Vatican used nighttime mission to gather relics from St. Paul’s tomb

Teak Phillips

VATICAN CITY (CNS) — Vatican technicians entered the Basilica of St. Paul Outside the Walls in the dead of night, drilled a small hole in the tomb under the main altar and extracted fragments of what was inside.

The results were a closely held secret for more than two years.

Pope Benedict XVI announced June 28 that tests performed on bone fragments from the tomb demonstrate they could be the remains of the Apostle Paul, because carbon-14 tests concluded the bones belonged to a human being who lived between the first and second century.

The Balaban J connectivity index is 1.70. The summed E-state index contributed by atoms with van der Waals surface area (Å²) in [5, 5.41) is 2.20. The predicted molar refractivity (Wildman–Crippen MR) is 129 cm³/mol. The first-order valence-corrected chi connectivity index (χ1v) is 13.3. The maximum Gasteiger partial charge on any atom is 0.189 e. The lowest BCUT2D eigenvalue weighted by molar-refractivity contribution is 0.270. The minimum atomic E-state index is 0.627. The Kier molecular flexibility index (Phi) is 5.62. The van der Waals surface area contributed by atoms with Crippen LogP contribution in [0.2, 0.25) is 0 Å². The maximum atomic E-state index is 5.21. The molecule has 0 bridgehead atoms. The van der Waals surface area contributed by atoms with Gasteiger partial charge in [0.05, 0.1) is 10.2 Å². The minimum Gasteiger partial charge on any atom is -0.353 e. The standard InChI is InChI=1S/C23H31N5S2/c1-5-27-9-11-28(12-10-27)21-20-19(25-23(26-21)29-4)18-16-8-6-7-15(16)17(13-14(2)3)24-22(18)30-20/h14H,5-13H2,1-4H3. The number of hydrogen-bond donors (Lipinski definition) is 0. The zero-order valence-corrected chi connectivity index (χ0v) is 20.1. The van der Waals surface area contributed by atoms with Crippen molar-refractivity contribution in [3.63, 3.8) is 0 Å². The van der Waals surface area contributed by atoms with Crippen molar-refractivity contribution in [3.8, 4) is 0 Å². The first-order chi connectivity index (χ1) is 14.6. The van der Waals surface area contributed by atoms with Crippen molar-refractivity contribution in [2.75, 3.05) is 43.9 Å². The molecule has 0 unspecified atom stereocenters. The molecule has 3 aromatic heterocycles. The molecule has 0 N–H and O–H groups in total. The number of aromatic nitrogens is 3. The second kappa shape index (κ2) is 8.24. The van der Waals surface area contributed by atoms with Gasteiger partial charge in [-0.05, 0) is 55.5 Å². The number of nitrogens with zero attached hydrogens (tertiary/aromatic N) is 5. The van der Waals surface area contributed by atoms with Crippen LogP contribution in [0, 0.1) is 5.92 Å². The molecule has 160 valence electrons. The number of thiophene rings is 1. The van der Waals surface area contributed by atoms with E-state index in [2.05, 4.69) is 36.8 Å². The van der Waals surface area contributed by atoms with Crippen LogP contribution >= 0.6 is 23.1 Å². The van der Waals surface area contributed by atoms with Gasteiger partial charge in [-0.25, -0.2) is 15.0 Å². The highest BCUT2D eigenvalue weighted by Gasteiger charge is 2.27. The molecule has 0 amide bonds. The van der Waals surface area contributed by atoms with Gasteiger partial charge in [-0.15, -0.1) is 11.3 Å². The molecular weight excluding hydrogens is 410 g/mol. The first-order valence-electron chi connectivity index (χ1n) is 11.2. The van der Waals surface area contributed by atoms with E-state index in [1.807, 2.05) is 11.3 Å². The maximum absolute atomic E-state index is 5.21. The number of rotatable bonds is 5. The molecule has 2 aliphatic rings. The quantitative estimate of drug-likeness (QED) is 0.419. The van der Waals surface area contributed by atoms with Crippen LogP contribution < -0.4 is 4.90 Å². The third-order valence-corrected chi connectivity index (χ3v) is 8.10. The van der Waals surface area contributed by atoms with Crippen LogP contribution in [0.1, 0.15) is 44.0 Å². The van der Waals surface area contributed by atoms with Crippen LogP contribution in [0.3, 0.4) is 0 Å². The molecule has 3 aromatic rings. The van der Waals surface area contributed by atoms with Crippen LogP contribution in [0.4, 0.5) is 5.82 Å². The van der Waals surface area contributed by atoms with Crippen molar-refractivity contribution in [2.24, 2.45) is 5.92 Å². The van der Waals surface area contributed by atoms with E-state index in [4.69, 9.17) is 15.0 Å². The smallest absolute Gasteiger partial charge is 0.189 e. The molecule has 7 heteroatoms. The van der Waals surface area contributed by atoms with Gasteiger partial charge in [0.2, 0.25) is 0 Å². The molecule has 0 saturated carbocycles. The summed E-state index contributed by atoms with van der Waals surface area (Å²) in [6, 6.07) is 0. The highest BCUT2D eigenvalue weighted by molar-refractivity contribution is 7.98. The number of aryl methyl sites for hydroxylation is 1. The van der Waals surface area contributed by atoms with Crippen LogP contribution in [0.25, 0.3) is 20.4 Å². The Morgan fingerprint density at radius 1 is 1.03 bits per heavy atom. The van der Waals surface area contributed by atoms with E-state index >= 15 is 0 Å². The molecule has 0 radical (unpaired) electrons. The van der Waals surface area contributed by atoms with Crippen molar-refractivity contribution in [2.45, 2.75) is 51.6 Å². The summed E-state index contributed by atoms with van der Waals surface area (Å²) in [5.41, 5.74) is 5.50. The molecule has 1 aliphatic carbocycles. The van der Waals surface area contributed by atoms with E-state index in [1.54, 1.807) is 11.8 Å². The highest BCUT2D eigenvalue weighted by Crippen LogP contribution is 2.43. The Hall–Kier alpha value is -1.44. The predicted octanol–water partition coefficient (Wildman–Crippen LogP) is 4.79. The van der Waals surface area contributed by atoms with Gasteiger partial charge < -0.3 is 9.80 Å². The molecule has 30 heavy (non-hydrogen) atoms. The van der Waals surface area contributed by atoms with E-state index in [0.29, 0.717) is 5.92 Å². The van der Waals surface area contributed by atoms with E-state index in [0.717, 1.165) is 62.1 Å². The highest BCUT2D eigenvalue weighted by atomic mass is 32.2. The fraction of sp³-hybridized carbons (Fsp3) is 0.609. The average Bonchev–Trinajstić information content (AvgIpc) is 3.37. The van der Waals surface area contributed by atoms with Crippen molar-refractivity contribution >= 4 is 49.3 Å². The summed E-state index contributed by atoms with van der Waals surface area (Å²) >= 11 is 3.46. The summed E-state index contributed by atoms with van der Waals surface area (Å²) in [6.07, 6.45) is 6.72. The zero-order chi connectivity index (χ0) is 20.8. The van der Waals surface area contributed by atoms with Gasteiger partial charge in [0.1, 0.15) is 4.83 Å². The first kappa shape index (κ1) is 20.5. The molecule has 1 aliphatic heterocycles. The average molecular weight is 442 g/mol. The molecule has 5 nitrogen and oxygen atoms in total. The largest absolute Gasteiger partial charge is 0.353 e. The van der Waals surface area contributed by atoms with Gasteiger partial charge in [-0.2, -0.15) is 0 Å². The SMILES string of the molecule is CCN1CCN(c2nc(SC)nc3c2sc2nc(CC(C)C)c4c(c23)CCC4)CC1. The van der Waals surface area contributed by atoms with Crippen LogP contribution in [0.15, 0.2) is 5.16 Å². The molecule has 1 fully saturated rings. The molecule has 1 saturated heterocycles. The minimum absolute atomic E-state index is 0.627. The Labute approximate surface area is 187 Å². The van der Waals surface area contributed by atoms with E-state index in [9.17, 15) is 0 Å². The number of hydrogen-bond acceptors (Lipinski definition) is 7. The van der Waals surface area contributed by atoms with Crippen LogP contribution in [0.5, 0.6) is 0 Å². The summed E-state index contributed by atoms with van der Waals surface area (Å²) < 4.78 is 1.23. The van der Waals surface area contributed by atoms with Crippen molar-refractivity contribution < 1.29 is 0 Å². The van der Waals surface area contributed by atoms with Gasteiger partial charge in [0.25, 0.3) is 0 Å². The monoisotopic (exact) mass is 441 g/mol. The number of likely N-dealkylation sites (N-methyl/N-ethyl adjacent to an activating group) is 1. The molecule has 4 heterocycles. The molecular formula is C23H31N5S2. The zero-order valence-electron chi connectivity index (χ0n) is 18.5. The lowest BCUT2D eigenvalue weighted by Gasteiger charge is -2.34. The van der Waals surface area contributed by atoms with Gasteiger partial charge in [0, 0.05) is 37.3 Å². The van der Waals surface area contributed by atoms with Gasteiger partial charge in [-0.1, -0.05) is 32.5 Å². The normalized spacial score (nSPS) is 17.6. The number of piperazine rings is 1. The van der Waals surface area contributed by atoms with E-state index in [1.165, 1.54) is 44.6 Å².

Cardinal Andrea Cordero Lanza di Montezemolo, who served as archpriest of the basilica, told a press conference July 3 that the laboratory tests “evidently agree with the tradition that the tomb is of St. Paul.”

Ulderico Santamaria, director of the diagnostic laboratory for conservation and restoration at the Vatican Museums, showed reporters images of the relics that had been enlarged with electronic microscopes and dated May 12, 2007, showing a time of 1:15 a.m., an hour when the basilica would have been empty so that technicians could work freely and not be seen.

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